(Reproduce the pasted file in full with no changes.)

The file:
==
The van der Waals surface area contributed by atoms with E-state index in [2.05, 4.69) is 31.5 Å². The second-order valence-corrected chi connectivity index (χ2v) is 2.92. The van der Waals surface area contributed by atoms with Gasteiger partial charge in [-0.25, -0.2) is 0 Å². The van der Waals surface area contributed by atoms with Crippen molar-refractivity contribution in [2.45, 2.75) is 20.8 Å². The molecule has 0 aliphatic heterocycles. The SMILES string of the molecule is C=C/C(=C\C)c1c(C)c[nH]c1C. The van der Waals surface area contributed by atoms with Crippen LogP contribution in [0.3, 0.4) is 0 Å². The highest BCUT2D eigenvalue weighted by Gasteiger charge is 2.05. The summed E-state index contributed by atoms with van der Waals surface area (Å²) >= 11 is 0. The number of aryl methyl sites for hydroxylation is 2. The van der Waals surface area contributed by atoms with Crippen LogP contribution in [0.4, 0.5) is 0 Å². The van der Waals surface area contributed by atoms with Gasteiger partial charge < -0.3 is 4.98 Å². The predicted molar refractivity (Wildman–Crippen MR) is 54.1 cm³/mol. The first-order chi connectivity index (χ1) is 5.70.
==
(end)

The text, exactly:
The van der Waals surface area contributed by atoms with E-state index in [2.05, 4.69) is 31.5 Å². The second-order valence-corrected chi connectivity index (χ2v) is 2.92. The van der Waals surface area contributed by atoms with Gasteiger partial charge in [-0.25, -0.2) is 0 Å². The van der Waals surface area contributed by atoms with Crippen molar-refractivity contribution in [2.45, 2.75) is 20.8 Å². The molecule has 0 aliphatic heterocycles. The SMILES string of the molecule is C=C/C(=C\C)c1c(C)c[nH]c1C. The van der Waals surface area contributed by atoms with Crippen LogP contribution in [0.3, 0.4) is 0 Å². The highest BCUT2D eigenvalue weighted by Gasteiger charge is 2.05. The summed E-state index contributed by atoms with van der Waals surface area (Å²) >= 11 is 0. The number of aryl methyl sites for hydroxylation is 2. The van der Waals surface area contributed by atoms with Crippen LogP contribution in [0.4, 0.5) is 0 Å². The van der Waals surface area contributed by atoms with Gasteiger partial charge < -0.3 is 4.98 Å². The predicted molar refractivity (Wildman–Crippen MR) is 54.1 cm³/mol. The first-order chi connectivity index (χ1) is 5.70.